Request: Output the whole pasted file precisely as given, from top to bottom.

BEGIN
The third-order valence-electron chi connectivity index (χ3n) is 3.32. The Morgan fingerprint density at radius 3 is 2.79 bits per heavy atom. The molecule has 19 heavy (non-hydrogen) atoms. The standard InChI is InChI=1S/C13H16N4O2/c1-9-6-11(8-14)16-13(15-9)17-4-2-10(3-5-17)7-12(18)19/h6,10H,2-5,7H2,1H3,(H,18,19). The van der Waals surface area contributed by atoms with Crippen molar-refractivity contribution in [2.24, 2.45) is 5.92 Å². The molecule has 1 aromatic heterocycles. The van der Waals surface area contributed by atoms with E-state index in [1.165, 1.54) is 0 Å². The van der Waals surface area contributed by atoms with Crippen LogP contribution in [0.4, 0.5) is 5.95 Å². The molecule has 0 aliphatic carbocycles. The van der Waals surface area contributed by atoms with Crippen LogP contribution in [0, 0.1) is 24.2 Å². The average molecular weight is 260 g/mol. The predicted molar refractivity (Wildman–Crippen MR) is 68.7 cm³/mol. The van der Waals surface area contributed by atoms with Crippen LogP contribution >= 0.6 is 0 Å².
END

The third-order valence-electron chi connectivity index (χ3n) is 3.32. The Morgan fingerprint density at radius 3 is 2.79 bits per heavy atom. The molecule has 19 heavy (non-hydrogen) atoms. The standard InChI is InChI=1S/C13H16N4O2/c1-9-6-11(8-14)16-13(15-9)17-4-2-10(3-5-17)7-12(18)19/h6,10H,2-5,7H2,1H3,(H,18,19). The van der Waals surface area contributed by atoms with Crippen molar-refractivity contribution in [2.24, 2.45) is 5.92 Å². The molecule has 1 aromatic heterocycles. The van der Waals surface area contributed by atoms with E-state index in [1.165, 1.54) is 0 Å². The van der Waals surface area contributed by atoms with Crippen LogP contribution in [0.4, 0.5) is 5.95 Å². The molecule has 0 aliphatic carbocycles. The van der Waals surface area contributed by atoms with Crippen LogP contribution in [0, 0.1) is 24.2 Å². The average molecular weight is 260 g/mol. The predicted molar refractivity (Wildman–Crippen MR) is 68.7 cm³/mol. The van der Waals surface area contributed by atoms with Crippen LogP contribution >= 0.6 is 0 Å².